An open-source alternative using a similar kind of large language model technology as chatGPT does is now available.

From Together:

OpenChatKit provides a powerful, open-source base to create both specialized and general purpose chatbots for various applications.

It’s thus entirely customisable by anyone who knows what they’re doing. Which isn’t a tiny barrier - it’s not like some app you can just download to your computer and double-click on. But it opens up development and contribution up to a wide range of people who otherwise might not have access to this technology, as well as innate transparency as to how the model works and what data it’s using.

Perhaps one day OpenChatKit will be to chatGPT as Stable Diffusion is to Midjourney. In the mean time, you can play with it via the web and give feedback to the developers here.

It’s clearly not as comprehensive as chatGPT as by default, but, who knows, one day it might get there if it takes off enough such that people who have the relevant data or expertise contribute.

It also has a fine-tuning mechanism such that you can create chatbots for specific applications. Examples they’ve worked on include a chatbot to help students learn from the contents of textbooks or one trained on financial data that can answer questions about finance.

This happened on roughly the same week that the creators of the actual chatGPT, OpenAI, move ever further in the direction of ignoring their company’s name and what appeared to be their original mission in order to take a much more closed and secretive approach when it comes to sharing the details of their GPT-4 software.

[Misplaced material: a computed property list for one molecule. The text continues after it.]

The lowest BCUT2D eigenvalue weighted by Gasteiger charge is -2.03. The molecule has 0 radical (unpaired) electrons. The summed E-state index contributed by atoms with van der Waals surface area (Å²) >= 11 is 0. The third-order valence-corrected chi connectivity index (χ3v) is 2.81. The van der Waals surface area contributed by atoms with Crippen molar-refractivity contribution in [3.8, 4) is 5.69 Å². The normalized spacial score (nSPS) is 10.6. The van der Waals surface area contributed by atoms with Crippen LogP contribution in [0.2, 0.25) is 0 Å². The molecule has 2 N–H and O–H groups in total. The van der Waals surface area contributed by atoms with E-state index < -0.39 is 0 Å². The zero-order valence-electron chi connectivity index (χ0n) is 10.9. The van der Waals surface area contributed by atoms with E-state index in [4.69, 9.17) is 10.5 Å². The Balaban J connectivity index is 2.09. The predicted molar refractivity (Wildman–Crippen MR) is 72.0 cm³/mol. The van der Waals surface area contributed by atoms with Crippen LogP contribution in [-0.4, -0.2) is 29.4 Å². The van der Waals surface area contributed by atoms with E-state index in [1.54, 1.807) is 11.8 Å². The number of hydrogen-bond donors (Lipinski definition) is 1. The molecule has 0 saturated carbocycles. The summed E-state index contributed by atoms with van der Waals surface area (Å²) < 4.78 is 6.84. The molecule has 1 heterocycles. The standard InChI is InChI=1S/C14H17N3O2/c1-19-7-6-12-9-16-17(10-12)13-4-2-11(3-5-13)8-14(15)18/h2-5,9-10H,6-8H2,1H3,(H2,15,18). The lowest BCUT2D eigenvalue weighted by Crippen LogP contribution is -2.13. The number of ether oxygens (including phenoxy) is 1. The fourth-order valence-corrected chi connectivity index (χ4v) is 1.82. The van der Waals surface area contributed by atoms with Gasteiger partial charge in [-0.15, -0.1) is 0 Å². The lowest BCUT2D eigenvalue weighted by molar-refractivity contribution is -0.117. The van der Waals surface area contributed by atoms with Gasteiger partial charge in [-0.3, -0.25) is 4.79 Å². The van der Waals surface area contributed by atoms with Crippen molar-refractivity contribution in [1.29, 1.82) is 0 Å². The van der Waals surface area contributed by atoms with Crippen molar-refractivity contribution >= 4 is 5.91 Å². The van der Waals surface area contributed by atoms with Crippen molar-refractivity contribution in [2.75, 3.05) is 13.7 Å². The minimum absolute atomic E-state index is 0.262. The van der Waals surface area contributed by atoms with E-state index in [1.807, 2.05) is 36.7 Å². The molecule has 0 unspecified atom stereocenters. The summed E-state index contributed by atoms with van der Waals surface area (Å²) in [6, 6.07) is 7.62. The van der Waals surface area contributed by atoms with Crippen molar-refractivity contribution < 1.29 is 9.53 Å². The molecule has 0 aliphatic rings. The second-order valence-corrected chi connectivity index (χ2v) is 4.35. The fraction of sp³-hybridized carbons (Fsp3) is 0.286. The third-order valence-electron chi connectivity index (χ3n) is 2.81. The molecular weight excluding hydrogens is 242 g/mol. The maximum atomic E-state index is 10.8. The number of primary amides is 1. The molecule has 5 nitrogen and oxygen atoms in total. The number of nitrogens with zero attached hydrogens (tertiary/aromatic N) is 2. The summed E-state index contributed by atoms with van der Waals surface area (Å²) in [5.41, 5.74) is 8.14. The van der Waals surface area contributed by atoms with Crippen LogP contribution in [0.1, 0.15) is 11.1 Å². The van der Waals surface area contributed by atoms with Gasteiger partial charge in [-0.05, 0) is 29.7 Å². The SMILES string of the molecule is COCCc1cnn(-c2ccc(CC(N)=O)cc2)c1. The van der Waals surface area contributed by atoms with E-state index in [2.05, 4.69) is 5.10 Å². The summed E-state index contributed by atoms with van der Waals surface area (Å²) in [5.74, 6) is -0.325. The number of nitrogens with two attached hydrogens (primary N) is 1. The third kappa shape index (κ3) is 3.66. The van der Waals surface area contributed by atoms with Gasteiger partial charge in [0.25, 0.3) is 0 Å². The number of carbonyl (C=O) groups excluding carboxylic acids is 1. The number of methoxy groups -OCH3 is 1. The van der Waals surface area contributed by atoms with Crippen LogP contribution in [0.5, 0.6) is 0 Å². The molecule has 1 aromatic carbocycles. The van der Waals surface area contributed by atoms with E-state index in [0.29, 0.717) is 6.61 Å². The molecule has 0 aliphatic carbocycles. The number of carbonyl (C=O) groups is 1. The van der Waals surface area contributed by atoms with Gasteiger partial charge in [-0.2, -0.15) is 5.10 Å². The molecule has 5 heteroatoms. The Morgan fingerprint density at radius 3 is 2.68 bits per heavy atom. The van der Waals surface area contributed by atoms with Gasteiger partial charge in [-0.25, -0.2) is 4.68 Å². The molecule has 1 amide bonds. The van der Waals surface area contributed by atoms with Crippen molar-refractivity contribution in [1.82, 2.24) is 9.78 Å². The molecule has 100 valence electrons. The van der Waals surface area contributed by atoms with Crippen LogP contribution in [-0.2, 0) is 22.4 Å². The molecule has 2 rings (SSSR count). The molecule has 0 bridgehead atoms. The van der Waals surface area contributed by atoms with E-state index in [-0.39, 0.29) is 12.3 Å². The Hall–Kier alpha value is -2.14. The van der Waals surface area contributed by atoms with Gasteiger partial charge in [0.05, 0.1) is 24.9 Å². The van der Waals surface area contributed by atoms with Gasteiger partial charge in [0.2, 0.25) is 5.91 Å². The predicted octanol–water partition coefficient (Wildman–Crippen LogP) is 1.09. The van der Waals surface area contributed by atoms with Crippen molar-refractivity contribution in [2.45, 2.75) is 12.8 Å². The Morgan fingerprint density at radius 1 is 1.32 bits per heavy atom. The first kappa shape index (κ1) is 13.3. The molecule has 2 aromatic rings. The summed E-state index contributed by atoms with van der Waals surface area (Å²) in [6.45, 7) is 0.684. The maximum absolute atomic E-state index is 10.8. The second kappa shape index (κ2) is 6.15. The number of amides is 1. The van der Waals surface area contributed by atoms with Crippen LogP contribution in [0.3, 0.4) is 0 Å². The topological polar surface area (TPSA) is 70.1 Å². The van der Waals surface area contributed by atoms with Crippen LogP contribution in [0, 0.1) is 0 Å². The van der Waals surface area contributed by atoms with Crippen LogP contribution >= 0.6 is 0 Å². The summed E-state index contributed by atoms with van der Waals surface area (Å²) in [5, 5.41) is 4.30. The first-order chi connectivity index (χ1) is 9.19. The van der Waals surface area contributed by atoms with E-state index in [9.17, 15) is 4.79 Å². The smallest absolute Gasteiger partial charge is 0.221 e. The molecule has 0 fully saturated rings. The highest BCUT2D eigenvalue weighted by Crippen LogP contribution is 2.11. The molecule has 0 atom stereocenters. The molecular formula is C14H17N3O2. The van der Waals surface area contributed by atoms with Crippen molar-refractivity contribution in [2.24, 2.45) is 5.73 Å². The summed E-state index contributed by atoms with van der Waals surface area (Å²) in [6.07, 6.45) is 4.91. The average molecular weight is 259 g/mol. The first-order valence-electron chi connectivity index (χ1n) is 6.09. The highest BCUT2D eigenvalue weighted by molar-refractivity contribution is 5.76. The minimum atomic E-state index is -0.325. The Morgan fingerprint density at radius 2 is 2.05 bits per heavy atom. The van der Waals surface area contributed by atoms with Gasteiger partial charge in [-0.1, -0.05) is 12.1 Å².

One of the founders, research director Ilya Sutskever, gives the reason for this decision as being something to the effect of AI being just too powerful and scary for the hoi polloi to have access to.

The Verge quotes Sutskever:

Flat out, we were wrong. If you believe, as we do, that at some point, AI -AGI - is going to be extremely, unbelievably potent, then it just does not make sense to open-source. It is a bad idea… I fully expect that in a few years it’s going to be completely obvious to everyone that open-sourcing AI is just not wise.

It’s a controversial opinion to some. And possibly the idea of this being the sole motivator is confounded by other changes in the direction of their organisation. Their GPT-4 technical report also mentions “the competitive landscape” as one reason why they are not sharing many details.

In any case, whilst it’s easy to see the intuition behind that kind of argument (if you are happy to accept OpenAI and their rivals as being 100% trustworthy caretakers of AI use and policy for the good of all in society) I can’t really imagine that “not telling us how your powerful technology works” is the best method of saving humanity from itself in the long term.

Or even possibly all that effective on its own terms. After all, the source code for the Facebook equivalent was leaked within a couple of weeks of its release.